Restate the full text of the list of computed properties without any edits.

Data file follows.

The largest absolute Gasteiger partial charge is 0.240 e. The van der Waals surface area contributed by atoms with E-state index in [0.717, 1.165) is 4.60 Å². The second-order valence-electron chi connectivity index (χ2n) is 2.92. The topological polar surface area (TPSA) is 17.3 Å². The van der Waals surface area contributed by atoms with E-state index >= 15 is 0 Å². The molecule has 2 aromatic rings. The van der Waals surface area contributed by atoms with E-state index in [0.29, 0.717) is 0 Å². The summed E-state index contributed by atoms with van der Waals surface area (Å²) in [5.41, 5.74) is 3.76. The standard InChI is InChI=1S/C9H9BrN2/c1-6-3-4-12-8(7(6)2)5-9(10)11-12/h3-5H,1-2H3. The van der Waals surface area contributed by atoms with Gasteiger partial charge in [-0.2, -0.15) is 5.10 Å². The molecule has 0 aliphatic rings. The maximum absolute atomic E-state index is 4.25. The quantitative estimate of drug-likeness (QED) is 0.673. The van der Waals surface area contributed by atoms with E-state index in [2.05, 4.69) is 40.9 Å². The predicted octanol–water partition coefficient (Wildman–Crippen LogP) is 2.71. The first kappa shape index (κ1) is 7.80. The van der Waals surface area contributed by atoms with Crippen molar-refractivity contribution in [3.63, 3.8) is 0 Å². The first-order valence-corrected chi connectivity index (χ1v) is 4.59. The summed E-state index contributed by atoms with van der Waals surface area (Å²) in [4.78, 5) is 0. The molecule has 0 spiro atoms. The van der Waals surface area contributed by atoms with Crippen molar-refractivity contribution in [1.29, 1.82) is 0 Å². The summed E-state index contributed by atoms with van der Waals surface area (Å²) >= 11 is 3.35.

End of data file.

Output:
The largest absolute Gasteiger partial charge is 0.240 e. The van der Waals surface area contributed by atoms with E-state index in [0.717, 1.165) is 4.60 Å². The second-order valence-electron chi connectivity index (χ2n) is 2.92. The topological polar surface area (TPSA) is 17.3 Å². The van der Waals surface area contributed by atoms with E-state index >= 15 is 0 Å². The molecule has 2 aromatic rings. The van der Waals surface area contributed by atoms with E-state index in [0.29, 0.717) is 0 Å². The summed E-state index contributed by atoms with van der Waals surface area (Å²) in [5.41, 5.74) is 3.76. The standard InChI is InChI=1S/C9H9BrN2/c1-6-3-4-12-8(7(6)2)5-9(10)11-12/h3-5H,1-2H3. The van der Waals surface area contributed by atoms with Gasteiger partial charge in [-0.2, -0.15) is 5.10 Å². The molecule has 0 aliphatic rings. The maximum absolute atomic E-state index is 4.25. The quantitative estimate of drug-likeness (QED) is 0.673. The van der Waals surface area contributed by atoms with E-state index in [2.05, 4.69) is 40.9 Å². The predicted octanol–water partition coefficient (Wildman–Crippen LogP) is 2.71. The first kappa shape index (κ1) is 7.80. The van der Waals surface area contributed by atoms with Crippen molar-refractivity contribution in [3.63, 3.8) is 0 Å². The first-order valence-corrected chi connectivity index (χ1v) is 4.59. The summed E-state index contributed by atoms with van der Waals surface area (Å²) in [4.78, 5) is 0. The molecule has 0 spiro atoms. The van der Waals surface area contributed by atoms with Crippen molar-refractivity contribution in [1.29, 1.82) is 0 Å². The summed E-state index contributed by atoms with van der Waals surface area (Å²) >= 11 is 3.35.